OJC Hazak Israel Adventure – Post III

For the OJC Hazak trip, Sunday began in Israel’s City that Never Sleeps, Tel Aviv. We visited two museums not common to most tours, each unique in its own way.

At the newly renovated Beit Hatefusot, Museum of the Jewish People, we appreciated the way that Jews from all over the world are part of one people. I had visited this museum two decades ago and remembered well the exhibit on synagogues from around the world. I shared with the group the following Yehuda Amichai poem, which he wrote after the original museum opened on the campus of Tel Aviv University.

Poem Without an End

Inside the brand-new museum
there’s an old synagogue.
Inside the synagogue
is me.
Inside me
my heart.
Inside my heart
a museum.
Inside the museum
a synagogue,
inside it
me,
inside me
my heart,
inside my heart
a museum

We did not want to leave the exhibits of Ethiopian olim offering videotaped oral history, a celebration of Bob Dylan (Robert Allen Zimmerman) at 75, and Shim’s photography- (later known as David Seymour; he is buried in Cedar Park, Paramus. I found the location of his grave and plan to pay respects.)

The second museum we visited was the Israel Museum at the Yitzhak Rabin Center. For almost two hours, we were guided through Rabin’s life, both personal and professional, Israel’s history and world history, all wrapped into one amazing, complicated story.

On our drive along the Tel Aviv promenade we were blessed with a breathtaking sunset over the Mediterranean.

We ate dinner “in the dark” and watched the play Not by Bread Alone, with actors who are blind and deaf. The lesson of the play is that we should never assume we can know all about a person because of how they present in the world; we all have dreams.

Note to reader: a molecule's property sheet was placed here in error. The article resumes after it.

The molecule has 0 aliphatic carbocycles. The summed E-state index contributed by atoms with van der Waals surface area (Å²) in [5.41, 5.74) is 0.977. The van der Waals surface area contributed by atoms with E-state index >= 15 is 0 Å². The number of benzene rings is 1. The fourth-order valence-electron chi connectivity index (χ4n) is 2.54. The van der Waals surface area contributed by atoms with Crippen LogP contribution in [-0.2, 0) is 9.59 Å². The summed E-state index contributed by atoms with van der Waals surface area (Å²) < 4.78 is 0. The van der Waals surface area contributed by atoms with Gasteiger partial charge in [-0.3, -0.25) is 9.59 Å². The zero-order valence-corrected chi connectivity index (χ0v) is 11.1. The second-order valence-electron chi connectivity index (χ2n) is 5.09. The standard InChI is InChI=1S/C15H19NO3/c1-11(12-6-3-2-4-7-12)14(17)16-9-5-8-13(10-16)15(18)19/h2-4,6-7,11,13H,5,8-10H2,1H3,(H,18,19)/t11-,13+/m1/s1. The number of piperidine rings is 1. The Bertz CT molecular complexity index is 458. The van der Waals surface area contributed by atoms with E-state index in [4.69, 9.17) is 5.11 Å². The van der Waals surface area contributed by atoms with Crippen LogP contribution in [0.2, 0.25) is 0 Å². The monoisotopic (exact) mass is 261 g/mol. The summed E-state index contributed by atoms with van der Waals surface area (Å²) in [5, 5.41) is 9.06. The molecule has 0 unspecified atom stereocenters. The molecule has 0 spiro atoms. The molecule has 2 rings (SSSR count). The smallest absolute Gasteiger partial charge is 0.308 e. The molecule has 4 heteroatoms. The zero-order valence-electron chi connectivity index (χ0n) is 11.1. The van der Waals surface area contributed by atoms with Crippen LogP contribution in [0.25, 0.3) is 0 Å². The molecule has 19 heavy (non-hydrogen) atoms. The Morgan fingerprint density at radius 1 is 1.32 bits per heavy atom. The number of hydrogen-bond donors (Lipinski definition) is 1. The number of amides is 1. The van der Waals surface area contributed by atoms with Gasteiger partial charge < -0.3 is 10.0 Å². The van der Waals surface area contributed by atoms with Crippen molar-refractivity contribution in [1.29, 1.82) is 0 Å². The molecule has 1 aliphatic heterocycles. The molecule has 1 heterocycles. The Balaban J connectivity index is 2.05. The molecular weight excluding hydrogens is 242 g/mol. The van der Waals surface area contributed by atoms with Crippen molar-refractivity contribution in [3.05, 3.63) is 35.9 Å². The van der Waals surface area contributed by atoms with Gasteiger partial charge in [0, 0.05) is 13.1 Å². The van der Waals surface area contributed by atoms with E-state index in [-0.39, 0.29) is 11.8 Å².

Monday has been a day spent in the Old City. We began as archaeologists, doing artifact sifting from the Second Temple period. We found pottery, blown glass, and bones. Our guide did not enter into the politics of the mindless bulldozing at the site of the Temple in the 90’s. She simply said, “Excavation without supervision,  whether legal or illegal, is immoral.”

We continued on to the Jewish Quarter. Our fantastic guide, Nir Ofer (veterans of Rabbi Scheff’s November volunteer missions might remember him) said, “Look at the Western Wall. In reality, we see only  stones. And so, if we feel anything spiritually, it must come from within us. Thus the Wall epitomizes a religion that taught the world to worship a God we cannot see.”

As always, we shopped in the Cardo, the main shopping avenue of ancient Jerusalem, and found gifts, jewelry and tallitot.

The tour of the Western Wall Tunnels was challenging but enlightening – so much history in Jerusalem, so little time.

In the evening, we watched the sound and light show at the Tower of David and were able to use today’s Hebrew word of the day most appropriately: magniv (wonderful)!

With love from Jerusalem,

Rabbi Paula Mack Drill

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